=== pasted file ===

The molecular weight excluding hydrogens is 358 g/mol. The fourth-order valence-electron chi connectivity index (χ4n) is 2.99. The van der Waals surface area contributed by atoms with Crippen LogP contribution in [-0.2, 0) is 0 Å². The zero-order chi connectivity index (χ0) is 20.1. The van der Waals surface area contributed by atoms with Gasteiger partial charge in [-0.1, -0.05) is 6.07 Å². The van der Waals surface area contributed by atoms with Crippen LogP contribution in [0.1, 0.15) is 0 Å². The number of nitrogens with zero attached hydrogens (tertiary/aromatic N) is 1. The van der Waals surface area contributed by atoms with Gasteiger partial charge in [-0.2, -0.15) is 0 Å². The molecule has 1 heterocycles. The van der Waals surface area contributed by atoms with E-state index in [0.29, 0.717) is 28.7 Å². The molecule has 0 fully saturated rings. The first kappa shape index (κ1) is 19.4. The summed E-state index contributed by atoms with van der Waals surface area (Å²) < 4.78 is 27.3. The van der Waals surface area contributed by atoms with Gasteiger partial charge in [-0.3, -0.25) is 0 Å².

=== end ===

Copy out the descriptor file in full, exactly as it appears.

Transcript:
The molecular weight excluding hydrogens is 358 g/mol. The fourth-order valence-electron chi connectivity index (χ4n) is 2.99. The van der Waals surface area contributed by atoms with Crippen LogP contribution in [-0.2, 0) is 0 Å². The zero-order chi connectivity index (χ0) is 20.1. The van der Waals surface area contributed by atoms with Gasteiger partial charge in [-0.1, -0.05) is 6.07 Å². The van der Waals surface area contributed by atoms with Crippen LogP contribution in [0.1, 0.15) is 0 Å². The number of nitrogens with zero attached hydrogens (tertiary/aromatic N) is 1. The van der Waals surface area contributed by atoms with Gasteiger partial charge in [-0.2, -0.15) is 0 Å². The molecule has 1 heterocycles. The van der Waals surface area contributed by atoms with E-state index in [0.29, 0.717) is 28.7 Å². The molecule has 0 fully saturated rings. The first kappa shape index (κ1) is 19.4. The summed E-state index contributed by atoms with van der Waals surface area (Å²) < 4.78 is 27.3. The van der Waals surface area contributed by atoms with Gasteiger partial charge in [-0.3, -0.25) is 0 Å².